The Secretary of State for Trade had the power to waive a reference to the MMC where a paper was unprofitable and in danger of closure without a quick sale. In this case it was hard to see how he could avoid using it. Such a waiver was also needed for the Sunday Times - more of a stretch, since its losses were much smaller and likely to be temporary - but precisely to protect The Times the Thomson family was adamant that the two papers would be sold together.
Murdoch wrote thanking her for lunch on 15 Jan. The key government meeting on the takeover took place on 26 Jan in the cabinet’s Economic Strategy Committee, chaired by MT, leaving the final decision to the Trade Secretary (newly-appointed John Biffen). The minutes of that meeting were released in Jan 2012 at TNA and are available on this site.
media (2): press coverage of the july 1981 riots
The Cambridge files have an interesting fragment revealing No.10’s feelings about the media during the summer 1981 riots.
Ingham jumped into action on 10 July when the Cabinet Secretary, Robert Armstrong, submitted a long section for MT's speech that evening to the Press Gallery, warning the press, in high mandarin style, that their freedom had its limits ("you cannot escape from the positive responsibility so to do your work and conduct your affairs as to defend and preserve the quality of society on which those freedoms depend"). Ingham advised:
(Y)ou should not get into the position of apparently advocating censorship. At the end of a week like this, we run the risk, putting it at its lowest, of alienating the media in doing so.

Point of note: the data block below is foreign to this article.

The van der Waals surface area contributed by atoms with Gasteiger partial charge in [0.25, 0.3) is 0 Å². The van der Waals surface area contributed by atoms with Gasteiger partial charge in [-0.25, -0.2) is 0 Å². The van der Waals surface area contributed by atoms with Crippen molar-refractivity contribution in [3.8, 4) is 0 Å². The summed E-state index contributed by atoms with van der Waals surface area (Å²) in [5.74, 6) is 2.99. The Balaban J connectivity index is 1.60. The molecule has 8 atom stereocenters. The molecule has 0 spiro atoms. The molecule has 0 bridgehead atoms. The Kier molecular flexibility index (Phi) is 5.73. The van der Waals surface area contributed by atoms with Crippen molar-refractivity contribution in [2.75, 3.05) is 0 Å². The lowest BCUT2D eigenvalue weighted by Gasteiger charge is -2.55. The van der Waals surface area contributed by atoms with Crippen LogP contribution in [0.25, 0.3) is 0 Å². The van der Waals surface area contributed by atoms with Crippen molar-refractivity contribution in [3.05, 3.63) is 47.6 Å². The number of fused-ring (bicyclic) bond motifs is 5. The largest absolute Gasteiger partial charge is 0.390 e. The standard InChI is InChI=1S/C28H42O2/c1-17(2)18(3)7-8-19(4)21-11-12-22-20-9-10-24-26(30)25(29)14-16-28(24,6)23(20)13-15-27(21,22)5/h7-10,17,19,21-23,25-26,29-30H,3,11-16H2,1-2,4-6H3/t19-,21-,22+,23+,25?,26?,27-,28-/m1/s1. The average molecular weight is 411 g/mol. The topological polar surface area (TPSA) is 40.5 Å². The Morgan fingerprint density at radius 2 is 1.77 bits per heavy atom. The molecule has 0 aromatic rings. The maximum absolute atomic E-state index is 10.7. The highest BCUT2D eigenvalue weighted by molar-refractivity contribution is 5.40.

Whatever view we take of this week's riots, we cannot directly or necessarily indirectly blame the media, some of whom are being very helpful in their follow up. …
I feel very strongly about this. You cannot afford to get across the media. And there is no need to do so, especially when the media itself is worried about its role. Let us worry with them - not at them.
MT heeded his advice; the Armstrong draft never saw light of day. Coincidentally, she had been due to go to Don Giovanni the following evening, Saturday 11 July - with Armstrong. In the event, she spent it touring Brixton with the Chief Commissioner of the Metropolitan Police.
media (3): off the record interviews during 1981
MT was generally wary of the press and particularly uncomfortable with off the record interviews, fearing journalists might let her down and report things said in confidence. Indeed, she had had just that experience. But she still gave a few such interviews, which were usually noted or taped and transcribed.
Graham Turner of the Daily Telegraph saw her on 11 Feb 1981, inviting himself in to tell her a few things he felt she ought to know, such as that people wanted to see a ‘suffering PM’. "The PM commented that she suffered every day but she never had an interviewer (ie on tv) who brought it out. She said she gave Brian Walden an interview every year but on the last two occasions he had been highly technical during the first half-hour and she could not retreat from his questions. She thought that Barbara Walters might be a good interviewer from this point of view". Turner described her smile as “disastrous and patronising”. "No one wanted 'TV Cosmetics' from her: 'they think of you as a tough lady and they don't want charming smiles' (the PM's comment: 'they don't get it').” [THCR 5/2/54 f4]